Limiting Belief #2: “Being fit means a life of deprivation and suffering.”
I partly blame celebrity fitness culture for this limiting belief. Every time an A-list actress headlines a big movie, we hear about her kooky diet and training regimen.
I drank kale juice and fermented giraffe milk for every meal! I did ten hours of Pilates and had squid ink enemas in order to look elegant and starving on the red carpet!
But don’t let it stress you out.
The truth is, celebrities and regular people alike do this for attention. I don't mean that as a put-down; as a gym owner and trainer, I sometimes chronicle my workouts online to call attention to the fact that I practice what I preach.
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But, in all cases, grandstanding the extremeness of a diet or fitness regimen is very misleading. It’s a way for someone to sell a fictional, sensationalist image -- one that rarely aligns with reality. Celebrities want their lifestyles to seem glamorous and unattainable -- not convey the truth: which is that anybody can get in shape, if they put in the time and effort.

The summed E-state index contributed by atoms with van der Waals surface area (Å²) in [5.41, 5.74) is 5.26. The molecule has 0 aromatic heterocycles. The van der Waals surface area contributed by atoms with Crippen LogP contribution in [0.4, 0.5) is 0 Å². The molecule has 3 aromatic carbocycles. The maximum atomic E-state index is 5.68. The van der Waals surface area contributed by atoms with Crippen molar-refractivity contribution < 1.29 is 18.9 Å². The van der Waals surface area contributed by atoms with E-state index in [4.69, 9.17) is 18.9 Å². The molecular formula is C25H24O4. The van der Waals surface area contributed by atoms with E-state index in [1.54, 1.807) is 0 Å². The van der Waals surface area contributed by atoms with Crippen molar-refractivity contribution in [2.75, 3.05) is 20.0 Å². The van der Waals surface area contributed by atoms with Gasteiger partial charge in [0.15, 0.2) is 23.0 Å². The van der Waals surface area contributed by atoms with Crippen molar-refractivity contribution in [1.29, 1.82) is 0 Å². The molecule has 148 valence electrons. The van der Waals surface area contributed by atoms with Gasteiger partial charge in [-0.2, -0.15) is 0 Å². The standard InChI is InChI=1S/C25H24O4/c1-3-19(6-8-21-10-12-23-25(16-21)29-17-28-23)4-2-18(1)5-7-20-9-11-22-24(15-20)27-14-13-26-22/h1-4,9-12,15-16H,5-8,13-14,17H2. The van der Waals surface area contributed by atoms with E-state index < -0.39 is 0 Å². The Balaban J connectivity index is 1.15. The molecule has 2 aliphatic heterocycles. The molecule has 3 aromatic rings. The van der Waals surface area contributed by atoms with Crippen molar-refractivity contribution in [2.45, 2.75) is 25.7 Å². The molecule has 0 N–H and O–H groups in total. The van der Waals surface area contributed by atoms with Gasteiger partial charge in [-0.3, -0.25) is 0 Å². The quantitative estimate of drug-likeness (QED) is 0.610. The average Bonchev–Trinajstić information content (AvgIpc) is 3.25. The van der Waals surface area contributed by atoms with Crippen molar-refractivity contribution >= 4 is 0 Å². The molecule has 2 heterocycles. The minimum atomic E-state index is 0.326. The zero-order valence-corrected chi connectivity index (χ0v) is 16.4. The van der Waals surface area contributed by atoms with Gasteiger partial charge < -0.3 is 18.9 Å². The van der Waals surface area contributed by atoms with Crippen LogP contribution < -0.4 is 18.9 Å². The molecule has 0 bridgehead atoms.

Maybe “magic bullet” or “quick-fix” diets might demand absurd sacrifice and lifestyle alterations, but these never last (see Limiting Belief #1). Being in shape for the long haul will never mean eternal suffering. Anyone who says otherwise is trying to sell you something.
Will you have to make lifestyle changes to achieve your fitness goals? Absolutely. (If what you were implementing in your life were perfect, you'd have already reached your goal.) But radical change isn't the answer. Your life doesn't need to become unrecognizable.
Let yourself develop some positive momentum. Soon you'll want to enhance your results by making smarter food choices, too. Take the journey one step at a time. You'll progress when you're ready.
Is this a limiting belief that has stood in your way? Let me know if I can be a resource for you. RISE UP!
[Next week's post: Limiting Belief #3: "People will judge me if I fail."]